Turkey, which has agreed to join the U.S.-led airstrikes against the Islamic State group, needs to do more to fight the militants and control its own borders, U.S. Defense Secretary Ash Carter said Thursday.
Turkey has focused its fighting in major Kurdish areas.
Islamic State fighters and equipment have been able to cross into Iraq and Syria from Turkey.
"We need them also as a neighbor to this conflict zone, as a longtime NATO ally and a responsible member of the anti-ISIL coalition to control ... the long border that they have with both Syria and Iraq, more than it has been controlled over the last year," Carter said.
The secretary said he does not think the Turks are "dragging their feet," but said their increased participation, including joining the airstrikes, is "overdue."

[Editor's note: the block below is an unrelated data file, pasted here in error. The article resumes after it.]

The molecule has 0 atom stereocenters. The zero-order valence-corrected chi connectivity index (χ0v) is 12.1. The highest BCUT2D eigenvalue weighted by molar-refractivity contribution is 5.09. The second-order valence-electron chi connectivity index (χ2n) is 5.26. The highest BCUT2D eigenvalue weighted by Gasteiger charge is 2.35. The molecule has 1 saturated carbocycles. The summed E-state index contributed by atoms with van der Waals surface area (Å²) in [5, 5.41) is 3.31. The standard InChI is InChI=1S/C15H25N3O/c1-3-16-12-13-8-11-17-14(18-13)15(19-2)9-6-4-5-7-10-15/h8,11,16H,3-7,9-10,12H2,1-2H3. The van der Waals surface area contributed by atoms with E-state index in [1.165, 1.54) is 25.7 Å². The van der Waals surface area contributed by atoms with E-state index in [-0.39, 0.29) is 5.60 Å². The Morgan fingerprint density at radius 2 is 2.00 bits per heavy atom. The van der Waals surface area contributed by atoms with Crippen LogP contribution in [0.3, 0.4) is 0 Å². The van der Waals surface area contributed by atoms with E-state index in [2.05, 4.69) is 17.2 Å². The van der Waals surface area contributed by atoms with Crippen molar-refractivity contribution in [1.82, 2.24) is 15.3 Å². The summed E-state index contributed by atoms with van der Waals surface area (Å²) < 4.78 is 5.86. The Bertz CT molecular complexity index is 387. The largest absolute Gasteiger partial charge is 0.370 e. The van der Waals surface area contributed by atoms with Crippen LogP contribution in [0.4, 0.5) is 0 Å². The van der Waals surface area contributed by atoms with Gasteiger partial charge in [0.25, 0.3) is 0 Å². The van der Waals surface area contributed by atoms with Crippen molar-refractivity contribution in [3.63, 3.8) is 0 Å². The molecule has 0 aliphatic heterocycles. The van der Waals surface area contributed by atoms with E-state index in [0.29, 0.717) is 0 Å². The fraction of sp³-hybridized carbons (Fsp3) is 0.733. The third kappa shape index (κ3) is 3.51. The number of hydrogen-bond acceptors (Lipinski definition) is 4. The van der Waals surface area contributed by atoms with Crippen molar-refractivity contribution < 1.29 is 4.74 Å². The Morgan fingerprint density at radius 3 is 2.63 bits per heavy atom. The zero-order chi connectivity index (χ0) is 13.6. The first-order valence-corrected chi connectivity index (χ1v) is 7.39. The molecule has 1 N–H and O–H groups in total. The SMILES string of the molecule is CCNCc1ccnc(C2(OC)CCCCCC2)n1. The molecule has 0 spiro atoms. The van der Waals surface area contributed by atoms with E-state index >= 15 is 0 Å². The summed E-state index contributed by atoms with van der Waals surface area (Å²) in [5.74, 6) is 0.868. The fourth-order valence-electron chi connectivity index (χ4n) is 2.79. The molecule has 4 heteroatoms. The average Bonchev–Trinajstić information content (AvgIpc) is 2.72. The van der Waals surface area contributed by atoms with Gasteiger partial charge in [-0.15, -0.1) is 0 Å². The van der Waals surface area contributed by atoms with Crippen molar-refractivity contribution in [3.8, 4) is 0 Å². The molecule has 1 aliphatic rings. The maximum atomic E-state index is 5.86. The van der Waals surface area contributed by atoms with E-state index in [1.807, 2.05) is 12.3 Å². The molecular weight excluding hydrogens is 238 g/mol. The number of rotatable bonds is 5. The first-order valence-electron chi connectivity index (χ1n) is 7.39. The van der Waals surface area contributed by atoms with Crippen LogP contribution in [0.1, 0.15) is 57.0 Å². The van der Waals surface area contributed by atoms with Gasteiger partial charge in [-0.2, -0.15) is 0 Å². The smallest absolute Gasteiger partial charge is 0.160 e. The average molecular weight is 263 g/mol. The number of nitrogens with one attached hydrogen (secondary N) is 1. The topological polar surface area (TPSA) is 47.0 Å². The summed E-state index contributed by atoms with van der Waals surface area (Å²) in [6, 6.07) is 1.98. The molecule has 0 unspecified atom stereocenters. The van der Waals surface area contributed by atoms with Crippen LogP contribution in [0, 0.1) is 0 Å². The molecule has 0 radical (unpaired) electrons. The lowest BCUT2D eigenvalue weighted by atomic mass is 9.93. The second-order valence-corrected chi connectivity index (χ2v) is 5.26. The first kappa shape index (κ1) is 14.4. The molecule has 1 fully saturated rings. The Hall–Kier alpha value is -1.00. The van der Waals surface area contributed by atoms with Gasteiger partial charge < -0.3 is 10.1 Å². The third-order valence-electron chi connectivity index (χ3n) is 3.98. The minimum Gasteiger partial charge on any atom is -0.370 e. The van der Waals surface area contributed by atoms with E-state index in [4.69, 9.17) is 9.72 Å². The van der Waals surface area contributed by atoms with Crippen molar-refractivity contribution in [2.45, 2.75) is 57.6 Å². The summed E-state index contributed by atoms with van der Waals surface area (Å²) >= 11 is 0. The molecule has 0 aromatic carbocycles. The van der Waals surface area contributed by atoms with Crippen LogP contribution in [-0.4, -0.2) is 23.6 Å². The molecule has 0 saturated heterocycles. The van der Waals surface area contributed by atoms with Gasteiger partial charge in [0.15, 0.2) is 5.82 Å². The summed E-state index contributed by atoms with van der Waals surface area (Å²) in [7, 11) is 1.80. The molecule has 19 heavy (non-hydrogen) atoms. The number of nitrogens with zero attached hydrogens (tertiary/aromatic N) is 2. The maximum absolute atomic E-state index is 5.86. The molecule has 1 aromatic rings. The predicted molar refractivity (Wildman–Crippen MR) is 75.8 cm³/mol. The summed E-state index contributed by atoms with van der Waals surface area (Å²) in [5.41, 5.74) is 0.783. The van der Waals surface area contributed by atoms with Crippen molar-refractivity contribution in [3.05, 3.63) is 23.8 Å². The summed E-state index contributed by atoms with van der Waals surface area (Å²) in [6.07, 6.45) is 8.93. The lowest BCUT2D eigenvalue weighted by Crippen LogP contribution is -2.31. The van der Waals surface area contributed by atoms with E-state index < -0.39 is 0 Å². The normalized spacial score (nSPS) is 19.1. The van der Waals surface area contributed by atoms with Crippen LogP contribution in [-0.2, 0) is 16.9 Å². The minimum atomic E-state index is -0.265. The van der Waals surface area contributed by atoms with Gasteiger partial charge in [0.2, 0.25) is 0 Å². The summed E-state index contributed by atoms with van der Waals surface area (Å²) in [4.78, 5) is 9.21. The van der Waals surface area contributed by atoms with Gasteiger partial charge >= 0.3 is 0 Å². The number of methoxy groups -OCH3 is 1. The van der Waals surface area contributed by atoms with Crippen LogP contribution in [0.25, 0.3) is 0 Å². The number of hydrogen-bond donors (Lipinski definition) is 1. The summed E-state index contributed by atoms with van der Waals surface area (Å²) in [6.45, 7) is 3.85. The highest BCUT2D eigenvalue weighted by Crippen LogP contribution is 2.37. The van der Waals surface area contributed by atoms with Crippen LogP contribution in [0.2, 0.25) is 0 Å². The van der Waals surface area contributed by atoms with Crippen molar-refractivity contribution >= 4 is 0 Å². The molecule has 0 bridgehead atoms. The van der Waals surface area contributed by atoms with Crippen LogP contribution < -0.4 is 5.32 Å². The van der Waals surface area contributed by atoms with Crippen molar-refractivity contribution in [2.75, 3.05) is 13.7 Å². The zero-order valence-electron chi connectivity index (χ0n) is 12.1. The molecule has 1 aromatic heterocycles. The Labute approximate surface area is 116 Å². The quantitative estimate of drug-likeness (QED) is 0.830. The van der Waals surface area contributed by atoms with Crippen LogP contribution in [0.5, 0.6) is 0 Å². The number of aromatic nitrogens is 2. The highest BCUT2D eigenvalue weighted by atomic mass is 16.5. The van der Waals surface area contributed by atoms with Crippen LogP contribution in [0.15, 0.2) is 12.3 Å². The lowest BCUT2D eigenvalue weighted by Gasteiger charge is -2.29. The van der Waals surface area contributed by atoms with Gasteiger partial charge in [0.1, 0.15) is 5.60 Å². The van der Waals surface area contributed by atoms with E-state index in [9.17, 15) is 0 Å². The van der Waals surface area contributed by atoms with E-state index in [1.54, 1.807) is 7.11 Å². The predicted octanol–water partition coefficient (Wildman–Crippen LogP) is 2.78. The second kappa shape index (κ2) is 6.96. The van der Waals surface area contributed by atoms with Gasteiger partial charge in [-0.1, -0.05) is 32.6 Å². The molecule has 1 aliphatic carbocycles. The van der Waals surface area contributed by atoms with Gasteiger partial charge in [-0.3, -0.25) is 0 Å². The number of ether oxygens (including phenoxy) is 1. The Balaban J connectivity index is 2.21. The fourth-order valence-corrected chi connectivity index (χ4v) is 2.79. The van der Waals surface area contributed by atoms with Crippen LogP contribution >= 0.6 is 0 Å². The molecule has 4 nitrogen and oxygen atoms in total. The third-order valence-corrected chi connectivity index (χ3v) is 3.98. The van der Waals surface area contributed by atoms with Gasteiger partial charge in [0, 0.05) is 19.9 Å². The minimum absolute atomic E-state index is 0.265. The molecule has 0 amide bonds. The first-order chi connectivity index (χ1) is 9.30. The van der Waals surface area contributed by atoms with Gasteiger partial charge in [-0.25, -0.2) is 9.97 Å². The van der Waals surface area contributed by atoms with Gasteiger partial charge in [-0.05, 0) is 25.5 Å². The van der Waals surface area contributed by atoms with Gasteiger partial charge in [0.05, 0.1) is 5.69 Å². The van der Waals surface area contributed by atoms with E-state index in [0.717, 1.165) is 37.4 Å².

"It's a year into the campaign, but they're indicating some considerable effort now, including allowing us to use their airfields. That's important, but not enough."
Carter said President Barack Obama has also been part of the active discussions with Turkey to get more involved.
Turkey agreed last month to allow U.S. jets attacking Islamic State to use Incirlik Air Base, but it has focused its increased military participation in the region on its own long-running fight against Kurdish guerrillas.
U.S. intelligence says even after a year of the U.S. bombing campaign and some success on the ground by Iraqi forces, the Islamic State is no weaker today than last September.
Carter refused Thursday to characterize the situation as a "stalemate." He said he is confident that the Islamic State will be defeated and that the U.S. is using the right strategy.But he said the fight is complicated and requires hard work.